September 7, 2007


Madeleine L’Engle, Children’s Writer, Is Dead (DOUGLAS MARTIN, 9/08/07, NY Times)

Madeleine L’Engle, who in writing more than 60 books, including childhood fables, religious meditations and science fiction, weaved emotional tapestries transcending genre and generation, died Thursday in Connecticut. She was 88.

Her death, of natural causes, was announced today by her publisher, Farrar, Straus and Giroux.

Ms. L’Engle (pronounced LENG-el) was best known for her children’s classic, “A Wrinkle in Time,” which won the John Newbery Award as the best children’s book of 1963. By 2004, it had sold more than 6 million copies, was in its 67th printing and was still selling 15,000 copies a year.

Her works — poetry, plays, autobiography and books on prayer — were deeply, quixotically personal. But it was in her vivid children’s characters that readers most clearly glimpsed her passionate search for the questions that mattered most. She sometimes spoke of her writing as if she were taking dictation from her subconscious.

“Of course I’m Meg,” Ms. L’Engle said about the beloved protagonist of “A Wrinkle in Time.”

The “St. James Guide to Children’s Writers” called Ms. L’Engle “one of the truly important writers of juvenile fiction in recent decades.” Such accolades did not come from pulling punches: “Wrinkle” is one of the most banned books because of its treatment of the deity. [...]

“Why does anybody tell a story?” Ms. L’Engle once asked, even though she knew the answer.

“It does indeed have something to do with faith,” she said, “faith that the universe has meaning, that our little human lives are not irrelevant, that what we choose or say or do matters, matters cosmically.”

A Wrinkle in Faith: The unique spiritual pilgrimage of Madeleine L'Engle. (Donald Hettinga, May 1, 1998, Books & Culture)

Madeleine L'Engle's journey has taken her to a rather peculiar array of roadside stops. How many Christian writers speak both from the pages of Ms. magazine and Today's Christian Woman, are invited to speak both by the Library of Congress and the Gaithers' Praise Gathering, and serve as writer-in-residence for Victoria magazine and for Regent University?

For L'Engle, the price of writing candidly as a Christian to such diverse audiences has been steep. She has been perceived as too worldly by some conservative Christian audiences and too dogmatically Christian by some secular audiences. But it is L'Engle's Christian critics who have been by far the most vocal.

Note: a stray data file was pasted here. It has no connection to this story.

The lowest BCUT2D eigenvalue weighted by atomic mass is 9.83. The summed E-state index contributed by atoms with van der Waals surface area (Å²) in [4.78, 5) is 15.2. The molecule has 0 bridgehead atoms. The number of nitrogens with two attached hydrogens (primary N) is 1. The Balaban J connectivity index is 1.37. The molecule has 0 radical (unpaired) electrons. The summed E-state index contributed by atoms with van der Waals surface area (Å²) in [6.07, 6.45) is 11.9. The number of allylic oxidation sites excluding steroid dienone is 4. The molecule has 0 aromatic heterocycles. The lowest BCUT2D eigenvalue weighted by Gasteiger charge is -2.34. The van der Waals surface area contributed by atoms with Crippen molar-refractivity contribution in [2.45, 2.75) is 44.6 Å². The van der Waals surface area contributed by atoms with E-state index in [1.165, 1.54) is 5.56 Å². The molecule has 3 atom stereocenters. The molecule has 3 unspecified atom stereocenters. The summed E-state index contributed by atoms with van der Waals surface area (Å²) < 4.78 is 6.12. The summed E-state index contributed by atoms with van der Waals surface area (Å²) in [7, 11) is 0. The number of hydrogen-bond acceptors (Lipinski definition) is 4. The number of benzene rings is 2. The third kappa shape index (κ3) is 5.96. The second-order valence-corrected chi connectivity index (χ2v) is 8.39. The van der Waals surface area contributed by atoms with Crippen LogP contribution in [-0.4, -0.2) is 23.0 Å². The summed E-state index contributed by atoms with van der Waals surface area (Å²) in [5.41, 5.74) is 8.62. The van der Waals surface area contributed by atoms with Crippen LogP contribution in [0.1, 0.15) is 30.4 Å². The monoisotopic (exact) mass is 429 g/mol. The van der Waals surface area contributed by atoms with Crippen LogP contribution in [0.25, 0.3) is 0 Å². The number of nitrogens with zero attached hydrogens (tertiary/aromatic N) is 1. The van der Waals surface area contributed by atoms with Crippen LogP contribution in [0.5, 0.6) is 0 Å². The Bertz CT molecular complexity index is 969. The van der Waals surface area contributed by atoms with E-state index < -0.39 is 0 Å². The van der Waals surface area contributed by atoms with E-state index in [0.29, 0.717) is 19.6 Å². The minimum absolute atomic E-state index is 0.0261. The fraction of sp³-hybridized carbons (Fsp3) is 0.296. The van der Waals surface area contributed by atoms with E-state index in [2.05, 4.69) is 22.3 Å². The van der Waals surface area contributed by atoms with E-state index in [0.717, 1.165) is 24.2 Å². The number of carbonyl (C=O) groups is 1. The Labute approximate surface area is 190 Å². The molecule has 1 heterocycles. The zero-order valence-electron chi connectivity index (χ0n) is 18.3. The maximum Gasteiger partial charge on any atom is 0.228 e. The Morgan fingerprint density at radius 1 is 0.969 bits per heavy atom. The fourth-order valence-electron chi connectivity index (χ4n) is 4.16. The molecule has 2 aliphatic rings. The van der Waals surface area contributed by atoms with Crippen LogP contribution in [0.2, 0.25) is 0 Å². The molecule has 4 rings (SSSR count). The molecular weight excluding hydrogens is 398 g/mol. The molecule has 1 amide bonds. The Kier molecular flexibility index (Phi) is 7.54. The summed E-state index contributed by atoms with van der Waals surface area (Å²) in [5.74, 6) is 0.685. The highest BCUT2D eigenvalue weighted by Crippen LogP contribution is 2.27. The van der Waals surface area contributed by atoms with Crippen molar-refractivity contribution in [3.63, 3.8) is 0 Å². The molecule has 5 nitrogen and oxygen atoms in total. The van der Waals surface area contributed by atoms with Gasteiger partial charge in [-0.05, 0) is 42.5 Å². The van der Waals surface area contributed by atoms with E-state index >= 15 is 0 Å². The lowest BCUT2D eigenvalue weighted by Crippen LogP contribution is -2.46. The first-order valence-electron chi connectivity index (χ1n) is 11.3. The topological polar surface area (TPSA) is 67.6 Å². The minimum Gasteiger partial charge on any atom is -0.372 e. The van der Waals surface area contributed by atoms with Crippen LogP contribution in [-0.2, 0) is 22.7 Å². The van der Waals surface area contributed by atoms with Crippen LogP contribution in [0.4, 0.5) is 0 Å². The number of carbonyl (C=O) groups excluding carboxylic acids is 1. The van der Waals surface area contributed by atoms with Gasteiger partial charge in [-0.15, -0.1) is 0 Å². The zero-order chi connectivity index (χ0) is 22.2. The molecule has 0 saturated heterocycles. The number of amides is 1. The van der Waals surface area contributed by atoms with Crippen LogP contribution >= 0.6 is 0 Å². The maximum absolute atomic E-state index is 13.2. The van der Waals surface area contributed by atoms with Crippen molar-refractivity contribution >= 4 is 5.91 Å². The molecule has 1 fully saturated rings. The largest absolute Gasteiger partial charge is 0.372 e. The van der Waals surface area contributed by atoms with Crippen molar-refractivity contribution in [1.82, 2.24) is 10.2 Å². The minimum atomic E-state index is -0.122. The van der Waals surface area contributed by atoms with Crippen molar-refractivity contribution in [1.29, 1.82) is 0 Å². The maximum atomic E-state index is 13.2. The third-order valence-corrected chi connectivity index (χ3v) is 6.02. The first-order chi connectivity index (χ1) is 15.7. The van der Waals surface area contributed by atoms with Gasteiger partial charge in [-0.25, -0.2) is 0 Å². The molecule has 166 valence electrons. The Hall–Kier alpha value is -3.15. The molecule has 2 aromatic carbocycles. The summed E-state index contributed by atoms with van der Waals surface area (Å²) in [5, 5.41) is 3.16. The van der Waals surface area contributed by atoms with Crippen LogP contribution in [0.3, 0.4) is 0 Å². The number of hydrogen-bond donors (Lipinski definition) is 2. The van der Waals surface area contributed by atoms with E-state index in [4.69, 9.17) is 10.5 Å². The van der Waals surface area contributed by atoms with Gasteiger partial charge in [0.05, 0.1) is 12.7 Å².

Ministers preach sermons against her; books and articles denounce her and any Christians who evaluate her work favorably or even evenly; librarians in Christian schools and churches handle her books as though they carried dangerous heresies, sometimes relegating them to back shelves where patrons must ask specifically for them, and sometimes banning them altogether.

One source of the confusion lies in L'Engle's refusal to be pigeonholed, her resistance to using evangelically correct language. Then there is her frequent declaration that her religion is subject to change without notice. And the legalistic amid her audience are given pause by her assertion that she is not a Christian writer but rather "a writer who is struggling to be a Christian."

But if L'Engle's books seem always to be making someone angry, how are we to understand her popularity? Who are those people lining up at book-signings?

The answer, I think, is that the very unpredictability that some readers find unsettling also accounts for L'Engle's appeal.

-INTERVIEW: Allegorical Fantasy: Mortal Dealings with Cosmic Questions (An interview with Madeline L'Engle, June 8, 1979, Christianity Today)
-ESSAY: Supernatural Sagas of Good and Evil: The foolish things of Madeleine L'Engle (Cheryl Forbes, June 8, 1979, Christianity Today)

Posted by Orrin Judd at September 7, 2007 1:39 PM

The beginning of the wikipedia entry for "wrinkle in time" is astonishingly similar to the beginning of this article.

Posted by: Jim at September 7, 2007 5:22 PM

I meant the New York Times article.

Posted by: Jim at September 7, 2007 5:23 PM

Not technically a copyright violation since the content of Wikipedia is free.

Still tacky though.

Posted by: Gideon at September 7, 2007 5:58 PM